thu 18/07/2024

Album: Witch Fever - Congregation | reviews, news & interviews

Album: Witch Fever - Congregation

Album: Witch Fever - Congregation

An energised two-pronged punk-metal assault on Christianity and the patriarchy

It's not easy being God

Witch Fever are a seething punk outfit from Manchester whose debut album rampages at the patriarchy with unbridled fury. The tone throughout is summed up in “Sour”, wherein grimy, gloomy riffin’ is accompanied by oblique references to Christianity, before the whole slams into a chorus of shrieked outrage, “They won’t take no for an answer/As if they ever fucking ask/Yeah, we incite this violence/Nothing ever changed in silence.”

Frontperson Amy Walpole draws from her past, growing up in a family that was part of an evangelical sect (the Charismatic Church). Her lyrics take God as the ultimate domineering male, weaving in a more general but ferocious anger at the way women are treated. Two-minute closer “12” is the most extreme song, howled in desperation, conjuring notions of child abuse over a relentless speeding guitar attack.

Overall, though, the music does not necessarily rely on speed, but as much on doom metal-ish down-tuned guitars, a sludgy misery of sound balanced with enough rhythmic punch to be suitable for the moshpit. The one song that boasts a tune in the traditional pop sense is “Slow Burn”, faintly redolent of Cocteau Twins (very faintly!) but much grungier. That is not to say that other songs don’t have appeal, though, they do, but one relying on sheer force and righteous shout-alongs.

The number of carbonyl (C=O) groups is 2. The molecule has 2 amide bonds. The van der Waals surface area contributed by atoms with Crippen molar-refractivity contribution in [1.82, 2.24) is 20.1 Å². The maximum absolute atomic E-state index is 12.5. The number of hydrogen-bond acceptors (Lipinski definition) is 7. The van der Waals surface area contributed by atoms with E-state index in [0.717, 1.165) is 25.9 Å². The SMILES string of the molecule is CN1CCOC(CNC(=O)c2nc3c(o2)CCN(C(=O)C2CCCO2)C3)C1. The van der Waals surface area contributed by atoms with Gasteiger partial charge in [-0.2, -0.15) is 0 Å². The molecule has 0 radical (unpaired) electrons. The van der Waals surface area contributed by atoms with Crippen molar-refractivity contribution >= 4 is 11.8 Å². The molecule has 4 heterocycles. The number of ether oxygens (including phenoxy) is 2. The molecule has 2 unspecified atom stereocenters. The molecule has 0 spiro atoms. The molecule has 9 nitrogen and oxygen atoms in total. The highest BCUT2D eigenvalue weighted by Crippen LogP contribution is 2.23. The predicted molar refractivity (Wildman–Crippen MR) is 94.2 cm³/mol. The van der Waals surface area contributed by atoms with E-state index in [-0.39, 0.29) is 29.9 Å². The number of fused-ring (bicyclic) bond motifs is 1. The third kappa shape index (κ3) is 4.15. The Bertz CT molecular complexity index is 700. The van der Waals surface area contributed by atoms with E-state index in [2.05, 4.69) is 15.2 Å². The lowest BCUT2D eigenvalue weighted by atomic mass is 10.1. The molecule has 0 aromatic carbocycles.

“I See You Dancing” seems to be about a predatory bloke perving on a young woman dancing (“Oh my, how you’ve grown”), and some songs, such as “Blessed Be Thy” and the title track, tilt more explicitly at the Church. Mostly, the imagery is more impressionistic but the tone is never less than urgent. Produced raw by Sam Grant, guitarist with Newcastle punk-metallers Pigs Pigs Pigs Pigs Pigs Pigs Pigs, Congregation is a first blast sonic manifesto for a band who, like Savages a few years back, represent non-male rage in a viscerally uncompromising fashion.

Below: watch the video for "I Saw You Dancing" by Witch Fever

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